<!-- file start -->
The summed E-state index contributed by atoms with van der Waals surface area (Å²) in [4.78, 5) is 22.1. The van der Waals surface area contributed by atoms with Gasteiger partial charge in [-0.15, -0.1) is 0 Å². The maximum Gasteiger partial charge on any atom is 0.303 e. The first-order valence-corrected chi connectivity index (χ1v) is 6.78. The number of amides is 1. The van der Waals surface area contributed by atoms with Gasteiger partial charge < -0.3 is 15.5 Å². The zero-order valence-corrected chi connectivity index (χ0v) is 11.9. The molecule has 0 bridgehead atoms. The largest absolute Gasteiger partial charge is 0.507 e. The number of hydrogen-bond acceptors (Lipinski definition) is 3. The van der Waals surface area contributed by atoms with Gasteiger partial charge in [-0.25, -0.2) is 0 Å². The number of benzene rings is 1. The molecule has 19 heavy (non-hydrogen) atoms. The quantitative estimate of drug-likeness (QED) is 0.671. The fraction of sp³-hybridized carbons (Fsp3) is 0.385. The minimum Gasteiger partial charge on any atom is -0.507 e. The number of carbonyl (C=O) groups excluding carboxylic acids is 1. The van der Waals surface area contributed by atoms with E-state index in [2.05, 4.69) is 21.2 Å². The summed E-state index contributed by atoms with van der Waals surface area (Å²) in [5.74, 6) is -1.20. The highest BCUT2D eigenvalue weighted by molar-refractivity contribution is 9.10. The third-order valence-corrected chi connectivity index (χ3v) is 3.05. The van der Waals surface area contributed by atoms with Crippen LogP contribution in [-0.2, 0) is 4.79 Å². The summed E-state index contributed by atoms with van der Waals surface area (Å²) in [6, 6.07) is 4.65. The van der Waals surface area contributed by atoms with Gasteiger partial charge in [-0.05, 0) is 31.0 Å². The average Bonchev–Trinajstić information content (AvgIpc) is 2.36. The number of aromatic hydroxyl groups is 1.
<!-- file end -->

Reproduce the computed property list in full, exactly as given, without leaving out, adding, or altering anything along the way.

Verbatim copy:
The summed E-state index contributed by atoms with van der Waals surface area (Å²) in [4.78, 5) is 22.1. The van der Waals surface area contributed by atoms with Gasteiger partial charge in [-0.15, -0.1) is 0 Å². The maximum Gasteiger partial charge on any atom is 0.303 e. The first-order valence-corrected chi connectivity index (χ1v) is 6.78. The number of amides is 1. The van der Waals surface area contributed by atoms with Gasteiger partial charge < -0.3 is 15.5 Å². The zero-order valence-corrected chi connectivity index (χ0v) is 11.9. The molecule has 0 bridgehead atoms. The largest absolute Gasteiger partial charge is 0.507 e. The number of hydrogen-bond acceptors (Lipinski definition) is 3. The van der Waals surface area contributed by atoms with Gasteiger partial charge in [-0.25, -0.2) is 0 Å². The number of benzene rings is 1. The molecule has 19 heavy (non-hydrogen) atoms. The quantitative estimate of drug-likeness (QED) is 0.671. The fraction of sp³-hybridized carbons (Fsp3) is 0.385. The minimum Gasteiger partial charge on any atom is -0.507 e. The number of carbonyl (C=O) groups excluding carboxylic acids is 1. The van der Waals surface area contributed by atoms with E-state index in [2.05, 4.69) is 21.2 Å². The summed E-state index contributed by atoms with van der Waals surface area (Å²) in [5.74, 6) is -1.20. The highest BCUT2D eigenvalue weighted by molar-refractivity contribution is 9.10. The third-order valence-corrected chi connectivity index (χ3v) is 3.05. The van der Waals surface area contributed by atoms with Crippen LogP contribution in [-0.2, 0) is 4.79 Å². The summed E-state index contributed by atoms with van der Waals surface area (Å²) in [6, 6.07) is 4.65. The van der Waals surface area contributed by atoms with Gasteiger partial charge in [-0.05, 0) is 31.0 Å². The average Bonchev–Trinajstić information content (AvgIpc) is 2.36. The number of aromatic hydroxyl groups is 1.